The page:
Farm Safety Week is set to kick off on March 14th.

The Canada Safety Council is reminding all farmers that deaths and injuries are preventable through awareness and being prepared.

Lewis Smith, the Manager of National Projects of the Council says even though farming deaths and injuries are down across the industry, “There is still work to be done. Any fatality is a fatality too many. And if we can help get the message out that there are ways to avoid getting caught in high-risk incidents it certainly is something worth sharing.”

Smith says the majority of injuries are avoidable and deaths and injuries are machine related, “Typically rollovers, run-overs or being pinned or struck by a machine.   So the number one safety tip we would give to anyone in the agriculture business is to make sure you are operating the machine correctly. Sometimes that involves reading the manufacturer’s manual, sometimes it involves safety training with regards to ATV’s for instance, and often times it comes down to common sense. A lot of times rollovers happen when you are driving up a hill and aren’t driving with the hill and instead of driving across the hill.  The machine isn’t intended to do that.  The centre of gravity is too high and that’s when rollovers tend to happen.”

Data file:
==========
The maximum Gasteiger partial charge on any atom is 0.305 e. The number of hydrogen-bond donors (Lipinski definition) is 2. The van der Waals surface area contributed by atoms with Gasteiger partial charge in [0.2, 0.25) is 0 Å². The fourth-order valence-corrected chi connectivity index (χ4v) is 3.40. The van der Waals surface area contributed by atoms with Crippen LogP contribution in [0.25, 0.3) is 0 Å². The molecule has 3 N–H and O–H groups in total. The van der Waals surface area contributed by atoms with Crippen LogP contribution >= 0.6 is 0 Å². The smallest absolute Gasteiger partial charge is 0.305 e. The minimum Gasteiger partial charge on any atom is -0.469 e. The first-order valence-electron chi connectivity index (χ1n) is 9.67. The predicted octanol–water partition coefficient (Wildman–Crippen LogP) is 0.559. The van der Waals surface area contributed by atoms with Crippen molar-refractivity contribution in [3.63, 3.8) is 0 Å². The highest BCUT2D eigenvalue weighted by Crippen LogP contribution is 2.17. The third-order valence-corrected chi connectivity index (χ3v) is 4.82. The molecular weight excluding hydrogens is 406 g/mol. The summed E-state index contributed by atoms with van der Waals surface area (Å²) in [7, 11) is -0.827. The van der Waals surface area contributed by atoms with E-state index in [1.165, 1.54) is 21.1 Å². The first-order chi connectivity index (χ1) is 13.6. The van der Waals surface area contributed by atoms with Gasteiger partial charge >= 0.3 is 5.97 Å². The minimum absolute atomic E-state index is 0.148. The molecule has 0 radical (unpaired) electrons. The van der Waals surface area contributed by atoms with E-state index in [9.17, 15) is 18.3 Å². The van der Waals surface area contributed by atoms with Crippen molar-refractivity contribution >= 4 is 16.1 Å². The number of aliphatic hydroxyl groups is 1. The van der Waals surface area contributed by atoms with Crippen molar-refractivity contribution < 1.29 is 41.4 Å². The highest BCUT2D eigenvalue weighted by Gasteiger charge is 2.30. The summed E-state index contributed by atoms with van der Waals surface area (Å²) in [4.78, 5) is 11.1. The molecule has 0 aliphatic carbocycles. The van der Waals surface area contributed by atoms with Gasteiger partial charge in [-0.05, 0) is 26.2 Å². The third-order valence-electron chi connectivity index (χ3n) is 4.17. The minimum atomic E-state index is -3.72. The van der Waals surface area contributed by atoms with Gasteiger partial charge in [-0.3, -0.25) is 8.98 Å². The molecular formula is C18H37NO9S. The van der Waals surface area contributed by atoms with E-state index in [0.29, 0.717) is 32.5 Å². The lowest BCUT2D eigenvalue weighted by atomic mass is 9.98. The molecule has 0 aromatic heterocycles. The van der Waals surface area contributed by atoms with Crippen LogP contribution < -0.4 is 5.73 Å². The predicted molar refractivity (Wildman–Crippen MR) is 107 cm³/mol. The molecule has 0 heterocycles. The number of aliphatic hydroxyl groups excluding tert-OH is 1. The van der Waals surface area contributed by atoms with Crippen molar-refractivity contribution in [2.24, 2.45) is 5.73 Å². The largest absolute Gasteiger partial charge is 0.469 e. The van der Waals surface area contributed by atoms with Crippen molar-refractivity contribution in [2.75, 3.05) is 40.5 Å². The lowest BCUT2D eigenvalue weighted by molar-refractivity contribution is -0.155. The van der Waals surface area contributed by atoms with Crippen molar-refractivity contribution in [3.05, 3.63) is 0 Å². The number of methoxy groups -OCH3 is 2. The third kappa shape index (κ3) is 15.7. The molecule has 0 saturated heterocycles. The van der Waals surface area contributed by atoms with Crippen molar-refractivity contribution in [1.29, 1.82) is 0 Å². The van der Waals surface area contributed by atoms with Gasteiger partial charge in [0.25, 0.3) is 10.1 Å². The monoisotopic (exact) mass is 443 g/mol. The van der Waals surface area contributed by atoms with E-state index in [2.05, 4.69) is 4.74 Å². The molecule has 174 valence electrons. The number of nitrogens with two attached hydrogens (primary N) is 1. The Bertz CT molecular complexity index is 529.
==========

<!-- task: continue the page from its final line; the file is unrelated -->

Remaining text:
Smith says safety can’t be convenient, “It’s becoming a more common message among farmers that safety has to become a mentality, it needs to something that is being refreshed and checked in the person’s mind and constantly being checked around the farm.”

The bulk of farm deaths and injuries happen between July and September.  The leading cause is rollovers.  Run-overs and being hit or pinned by a machine contributes to 44-percent of injuries or fatalities.  Between 2003 and 2012, men over the age of 15 accounted for 83-percent of all fatalities.

Perth County has 2,438 farms, farming a total area of 201,599 hectares of land.

Farm Safety Week runs from March 14th to 20th.